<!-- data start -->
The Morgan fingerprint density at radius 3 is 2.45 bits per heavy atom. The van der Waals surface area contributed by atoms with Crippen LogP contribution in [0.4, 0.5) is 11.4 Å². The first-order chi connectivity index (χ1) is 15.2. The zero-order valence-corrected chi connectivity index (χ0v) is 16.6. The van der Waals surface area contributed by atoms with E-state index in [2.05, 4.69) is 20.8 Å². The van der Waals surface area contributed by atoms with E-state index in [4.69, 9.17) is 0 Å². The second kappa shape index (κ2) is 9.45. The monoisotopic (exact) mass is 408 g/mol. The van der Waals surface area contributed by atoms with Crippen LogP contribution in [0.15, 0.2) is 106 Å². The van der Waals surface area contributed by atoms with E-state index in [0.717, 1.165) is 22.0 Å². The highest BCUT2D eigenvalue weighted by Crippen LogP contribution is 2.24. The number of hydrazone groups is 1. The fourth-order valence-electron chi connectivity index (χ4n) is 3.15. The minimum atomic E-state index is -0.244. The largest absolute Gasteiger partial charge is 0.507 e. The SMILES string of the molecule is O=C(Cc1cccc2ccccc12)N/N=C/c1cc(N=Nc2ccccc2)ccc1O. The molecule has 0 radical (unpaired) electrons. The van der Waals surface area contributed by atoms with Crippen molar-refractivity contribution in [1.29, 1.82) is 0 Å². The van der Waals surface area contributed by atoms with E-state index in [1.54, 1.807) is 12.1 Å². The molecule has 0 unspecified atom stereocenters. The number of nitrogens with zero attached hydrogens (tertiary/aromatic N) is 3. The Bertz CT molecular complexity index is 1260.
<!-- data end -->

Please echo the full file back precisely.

The Morgan fingerprint density at radius 3 is 2.45 bits per heavy atom. The van der Waals surface area contributed by atoms with Crippen LogP contribution in [0.4, 0.5) is 11.4 Å². The first-order chi connectivity index (χ1) is 15.2. The zero-order valence-corrected chi connectivity index (χ0v) is 16.6. The van der Waals surface area contributed by atoms with E-state index in [2.05, 4.69) is 20.8 Å². The van der Waals surface area contributed by atoms with E-state index in [4.69, 9.17) is 0 Å². The second kappa shape index (κ2) is 9.45. The monoisotopic (exact) mass is 408 g/mol. The van der Waals surface area contributed by atoms with Crippen LogP contribution in [0.15, 0.2) is 106 Å². The van der Waals surface area contributed by atoms with E-state index in [0.717, 1.165) is 22.0 Å². The highest BCUT2D eigenvalue weighted by Crippen LogP contribution is 2.24. The number of hydrazone groups is 1. The fourth-order valence-electron chi connectivity index (χ4n) is 3.15. The minimum atomic E-state index is -0.244. The largest absolute Gasteiger partial charge is 0.507 e. The SMILES string of the molecule is O=C(Cc1cccc2ccccc12)N/N=C/c1cc(N=Nc2ccccc2)ccc1O. The molecule has 0 radical (unpaired) electrons. The van der Waals surface area contributed by atoms with Crippen molar-refractivity contribution in [1.29, 1.82) is 0 Å². The van der Waals surface area contributed by atoms with E-state index in [1.54, 1.807) is 12.1 Å². The molecule has 0 unspecified atom stereocenters. The number of nitrogens with zero attached hydrogens (tertiary/aromatic N) is 3. The Bertz CT molecular complexity index is 1260.